TEHRAN, Young Journalists Club (YJC) - The General Assembly’s Third Committee, which focuses on human rights, on Thursday passed the resolution, drafted by the Organization of Islamic Cooperation, with 135 votes in favor, 10 against and 26 abstentions.
The draft resolution also called on UN Secretary-General Antonio Guterres to appoint a special envoy on Myanmar.
More than 600,000 Rohingya Muslims have so far fled the predominantly-Buddhist Myanmar to neighboring Bangladesh since August 25, when a crackdown on the Rohingya intensified in Rakhine.
During the past three months, the government troops have been raping, killing, making arbitrary arrests, and committing mass arson of houses in hundreds of predominantly-Rohingya villages in the state.
The United Nations has already described the Rohingya as the most persecuted community in the world, calling the situation in Rakhine similar to “a textbook example of ethnic cleansing.” Estimates as to how many Muslims have been killed vary from 1,000 to 3,000.
At the root of the crisis is the refusal by Myanmar to grant citizenship to the Muslim minority. The government says the Rohingya should go to Bangladesh, where they are originally from, while Bangladesh says that they are from Myanmar and that Dhaka has accepted Rohingya refugees only on humanitarian grounds.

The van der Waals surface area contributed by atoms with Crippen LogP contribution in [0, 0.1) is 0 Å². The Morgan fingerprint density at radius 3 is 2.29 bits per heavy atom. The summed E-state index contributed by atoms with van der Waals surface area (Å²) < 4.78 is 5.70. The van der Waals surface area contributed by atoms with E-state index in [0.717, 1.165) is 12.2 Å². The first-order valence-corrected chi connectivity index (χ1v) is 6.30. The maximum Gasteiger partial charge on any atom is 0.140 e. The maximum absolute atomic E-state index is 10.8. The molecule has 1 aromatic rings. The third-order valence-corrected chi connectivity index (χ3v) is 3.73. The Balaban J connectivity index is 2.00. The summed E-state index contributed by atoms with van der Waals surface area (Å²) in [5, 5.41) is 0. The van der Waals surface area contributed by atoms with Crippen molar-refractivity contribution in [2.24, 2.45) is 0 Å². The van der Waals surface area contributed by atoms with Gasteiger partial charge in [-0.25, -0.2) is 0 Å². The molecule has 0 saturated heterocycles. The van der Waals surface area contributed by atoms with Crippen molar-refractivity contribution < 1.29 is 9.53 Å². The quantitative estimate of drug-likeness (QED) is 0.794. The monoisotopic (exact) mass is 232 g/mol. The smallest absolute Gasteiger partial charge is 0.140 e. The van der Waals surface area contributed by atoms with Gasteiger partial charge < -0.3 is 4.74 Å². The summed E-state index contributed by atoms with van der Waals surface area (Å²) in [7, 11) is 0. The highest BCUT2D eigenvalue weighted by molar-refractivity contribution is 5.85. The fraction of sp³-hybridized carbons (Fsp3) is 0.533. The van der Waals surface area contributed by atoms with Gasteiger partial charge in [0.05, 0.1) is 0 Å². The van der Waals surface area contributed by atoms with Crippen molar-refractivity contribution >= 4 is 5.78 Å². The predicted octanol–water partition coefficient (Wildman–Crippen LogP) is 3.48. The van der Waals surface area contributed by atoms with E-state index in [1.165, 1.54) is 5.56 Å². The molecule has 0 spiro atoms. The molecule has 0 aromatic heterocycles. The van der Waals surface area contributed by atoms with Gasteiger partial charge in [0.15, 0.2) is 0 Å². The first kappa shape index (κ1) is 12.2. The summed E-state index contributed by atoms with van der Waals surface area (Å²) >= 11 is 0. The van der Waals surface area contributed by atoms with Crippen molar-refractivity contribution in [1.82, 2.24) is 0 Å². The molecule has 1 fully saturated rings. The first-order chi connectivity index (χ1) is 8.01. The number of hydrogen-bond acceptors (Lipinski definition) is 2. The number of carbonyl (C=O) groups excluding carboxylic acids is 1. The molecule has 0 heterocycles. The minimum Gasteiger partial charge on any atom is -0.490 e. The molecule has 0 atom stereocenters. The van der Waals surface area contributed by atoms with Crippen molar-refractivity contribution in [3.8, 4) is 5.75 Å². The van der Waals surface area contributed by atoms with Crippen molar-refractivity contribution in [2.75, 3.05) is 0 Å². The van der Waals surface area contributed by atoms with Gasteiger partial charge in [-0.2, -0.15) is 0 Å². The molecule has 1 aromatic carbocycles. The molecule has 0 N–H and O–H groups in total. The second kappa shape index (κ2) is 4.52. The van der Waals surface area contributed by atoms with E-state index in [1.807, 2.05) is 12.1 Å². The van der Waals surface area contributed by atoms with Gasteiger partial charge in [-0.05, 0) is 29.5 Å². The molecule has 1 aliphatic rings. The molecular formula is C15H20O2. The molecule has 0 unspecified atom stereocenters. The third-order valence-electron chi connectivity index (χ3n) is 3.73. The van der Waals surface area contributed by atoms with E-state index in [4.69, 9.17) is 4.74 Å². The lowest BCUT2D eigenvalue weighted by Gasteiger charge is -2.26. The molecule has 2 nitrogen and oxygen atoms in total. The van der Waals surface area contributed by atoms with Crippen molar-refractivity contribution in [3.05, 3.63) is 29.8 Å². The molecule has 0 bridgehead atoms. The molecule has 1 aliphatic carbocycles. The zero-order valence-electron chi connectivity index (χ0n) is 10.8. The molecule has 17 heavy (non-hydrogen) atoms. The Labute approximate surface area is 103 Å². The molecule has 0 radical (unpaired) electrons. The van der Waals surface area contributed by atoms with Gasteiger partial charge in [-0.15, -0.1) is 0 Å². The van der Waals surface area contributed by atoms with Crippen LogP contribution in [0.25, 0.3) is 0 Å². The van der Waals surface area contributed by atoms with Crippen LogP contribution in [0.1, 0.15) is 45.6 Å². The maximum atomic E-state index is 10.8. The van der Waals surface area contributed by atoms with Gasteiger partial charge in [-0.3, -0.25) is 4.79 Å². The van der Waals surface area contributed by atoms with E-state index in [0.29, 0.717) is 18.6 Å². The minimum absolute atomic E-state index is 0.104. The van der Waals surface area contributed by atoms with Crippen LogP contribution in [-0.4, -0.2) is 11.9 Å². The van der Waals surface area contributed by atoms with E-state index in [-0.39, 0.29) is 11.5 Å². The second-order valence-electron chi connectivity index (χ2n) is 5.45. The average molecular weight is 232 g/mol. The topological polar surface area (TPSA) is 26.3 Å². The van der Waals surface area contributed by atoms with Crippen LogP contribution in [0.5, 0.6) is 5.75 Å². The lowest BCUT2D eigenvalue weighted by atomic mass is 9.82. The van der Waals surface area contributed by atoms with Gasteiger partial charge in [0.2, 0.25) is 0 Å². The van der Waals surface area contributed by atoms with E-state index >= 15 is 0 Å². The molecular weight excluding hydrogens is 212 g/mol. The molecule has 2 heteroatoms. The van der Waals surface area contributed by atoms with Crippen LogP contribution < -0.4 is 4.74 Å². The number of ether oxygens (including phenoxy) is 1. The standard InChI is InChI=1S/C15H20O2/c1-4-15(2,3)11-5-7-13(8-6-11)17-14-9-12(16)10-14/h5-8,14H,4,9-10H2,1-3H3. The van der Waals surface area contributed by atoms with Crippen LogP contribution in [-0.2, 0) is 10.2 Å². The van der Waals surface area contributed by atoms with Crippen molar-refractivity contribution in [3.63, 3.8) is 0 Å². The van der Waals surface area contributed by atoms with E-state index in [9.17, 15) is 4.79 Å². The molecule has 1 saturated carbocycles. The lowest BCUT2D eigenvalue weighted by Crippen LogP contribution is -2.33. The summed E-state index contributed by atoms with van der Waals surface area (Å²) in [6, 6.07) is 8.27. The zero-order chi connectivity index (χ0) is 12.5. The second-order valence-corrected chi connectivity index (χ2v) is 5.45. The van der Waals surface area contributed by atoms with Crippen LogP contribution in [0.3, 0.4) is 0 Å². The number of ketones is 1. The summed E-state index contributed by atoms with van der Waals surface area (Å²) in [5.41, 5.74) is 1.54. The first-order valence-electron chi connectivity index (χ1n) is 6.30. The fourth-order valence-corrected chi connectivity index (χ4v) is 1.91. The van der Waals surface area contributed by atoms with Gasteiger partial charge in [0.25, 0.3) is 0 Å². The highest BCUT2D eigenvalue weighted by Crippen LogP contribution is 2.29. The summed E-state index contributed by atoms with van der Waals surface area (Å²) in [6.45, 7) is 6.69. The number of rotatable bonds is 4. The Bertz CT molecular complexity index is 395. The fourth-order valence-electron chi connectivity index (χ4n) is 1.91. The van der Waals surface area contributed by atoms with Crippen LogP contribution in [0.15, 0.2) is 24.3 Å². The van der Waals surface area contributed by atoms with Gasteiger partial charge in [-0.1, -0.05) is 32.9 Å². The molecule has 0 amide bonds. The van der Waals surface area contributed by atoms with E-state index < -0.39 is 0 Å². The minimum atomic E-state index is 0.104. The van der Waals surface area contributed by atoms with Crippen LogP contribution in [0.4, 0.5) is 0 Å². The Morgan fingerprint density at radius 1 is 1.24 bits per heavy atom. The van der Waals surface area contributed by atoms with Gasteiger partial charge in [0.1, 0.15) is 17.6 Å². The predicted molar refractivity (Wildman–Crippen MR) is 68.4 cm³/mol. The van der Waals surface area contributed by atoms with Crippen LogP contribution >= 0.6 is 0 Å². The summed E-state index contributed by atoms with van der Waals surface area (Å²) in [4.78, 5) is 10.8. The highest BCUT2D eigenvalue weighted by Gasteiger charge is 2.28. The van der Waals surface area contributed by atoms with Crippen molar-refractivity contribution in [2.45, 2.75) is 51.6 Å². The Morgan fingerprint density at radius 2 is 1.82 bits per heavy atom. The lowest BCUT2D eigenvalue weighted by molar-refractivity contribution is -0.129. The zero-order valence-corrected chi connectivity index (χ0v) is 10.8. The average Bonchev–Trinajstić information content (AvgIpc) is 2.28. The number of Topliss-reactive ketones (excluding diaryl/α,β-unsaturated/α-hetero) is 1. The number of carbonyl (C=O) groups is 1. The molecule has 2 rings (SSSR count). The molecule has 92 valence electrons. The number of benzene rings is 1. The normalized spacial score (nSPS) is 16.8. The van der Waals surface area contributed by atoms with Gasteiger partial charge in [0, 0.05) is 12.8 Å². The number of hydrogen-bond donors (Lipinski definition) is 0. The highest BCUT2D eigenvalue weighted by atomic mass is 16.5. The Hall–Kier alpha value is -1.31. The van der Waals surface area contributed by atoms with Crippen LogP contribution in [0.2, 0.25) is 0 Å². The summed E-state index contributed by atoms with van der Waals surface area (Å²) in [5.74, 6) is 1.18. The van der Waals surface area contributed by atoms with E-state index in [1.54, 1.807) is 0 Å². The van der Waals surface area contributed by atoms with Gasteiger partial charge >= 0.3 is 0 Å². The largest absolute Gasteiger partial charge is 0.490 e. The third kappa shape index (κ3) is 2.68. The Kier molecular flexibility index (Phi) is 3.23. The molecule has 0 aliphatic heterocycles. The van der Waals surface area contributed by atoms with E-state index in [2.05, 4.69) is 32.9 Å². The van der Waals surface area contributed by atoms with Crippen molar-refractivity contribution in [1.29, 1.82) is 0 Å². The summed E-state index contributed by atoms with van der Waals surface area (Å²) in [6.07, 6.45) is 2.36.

The Thursday resolution also called on Myanmar’s authorities to grant access to a UN panel tasked with investigating allegations of abuse after the eruption of a wave of violence in October 2016.
It also urged full and unhindered access of humanitarian aid to the violence-hit region and called on Myanmar to grant full citizenship rights to Rohingya Muslims.
The resolution, which will now be formally adopted by the 193-member General Assembly in December, deepens international pressure on the government of Myanmar but is not legally binding.
For 15 years the UN Committee annually adopted a resolution denouncing Myanmar’s human rights record, but last year the European Union did not put forward a draft text due to an alleged progress in how Myanmar's government has been dealing with the issue of the Rohingya under the leadership of Aung San Suu Kyi.